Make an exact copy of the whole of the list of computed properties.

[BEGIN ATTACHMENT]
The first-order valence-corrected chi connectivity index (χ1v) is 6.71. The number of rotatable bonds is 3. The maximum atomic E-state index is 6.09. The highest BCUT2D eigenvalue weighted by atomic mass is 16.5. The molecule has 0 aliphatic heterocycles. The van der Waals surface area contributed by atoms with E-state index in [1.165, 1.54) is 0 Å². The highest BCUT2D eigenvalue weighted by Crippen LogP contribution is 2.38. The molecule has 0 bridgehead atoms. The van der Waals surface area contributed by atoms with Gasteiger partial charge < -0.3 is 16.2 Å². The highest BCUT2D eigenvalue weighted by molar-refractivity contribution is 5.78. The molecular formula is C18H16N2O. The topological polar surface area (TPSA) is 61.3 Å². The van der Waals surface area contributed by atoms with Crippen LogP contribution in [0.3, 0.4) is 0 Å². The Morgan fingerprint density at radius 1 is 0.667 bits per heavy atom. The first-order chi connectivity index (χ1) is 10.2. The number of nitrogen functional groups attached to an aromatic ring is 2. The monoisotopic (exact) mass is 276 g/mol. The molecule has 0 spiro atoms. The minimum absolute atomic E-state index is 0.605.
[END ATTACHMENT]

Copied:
The first-order valence-corrected chi connectivity index (χ1v) is 6.71. The number of rotatable bonds is 3. The maximum atomic E-state index is 6.09. The highest BCUT2D eigenvalue weighted by atomic mass is 16.5. The molecule has 0 aliphatic heterocycles. The van der Waals surface area contributed by atoms with E-state index in [1.165, 1.54) is 0 Å². The highest BCUT2D eigenvalue weighted by Crippen LogP contribution is 2.38. The molecule has 0 bridgehead atoms. The van der Waals surface area contributed by atoms with Gasteiger partial charge < -0.3 is 16.2 Å². The highest BCUT2D eigenvalue weighted by molar-refractivity contribution is 5.78. The molecular formula is C18H16N2O. The topological polar surface area (TPSA) is 61.3 Å². The van der Waals surface area contributed by atoms with Crippen LogP contribution in [0.3, 0.4) is 0 Å². The Morgan fingerprint density at radius 1 is 0.667 bits per heavy atom. The first-order chi connectivity index (χ1) is 10.2. The number of nitrogen functional groups attached to an aromatic ring is 2. The monoisotopic (exact) mass is 276 g/mol. The molecule has 0 spiro atoms. The minimum absolute atomic E-state index is 0.605.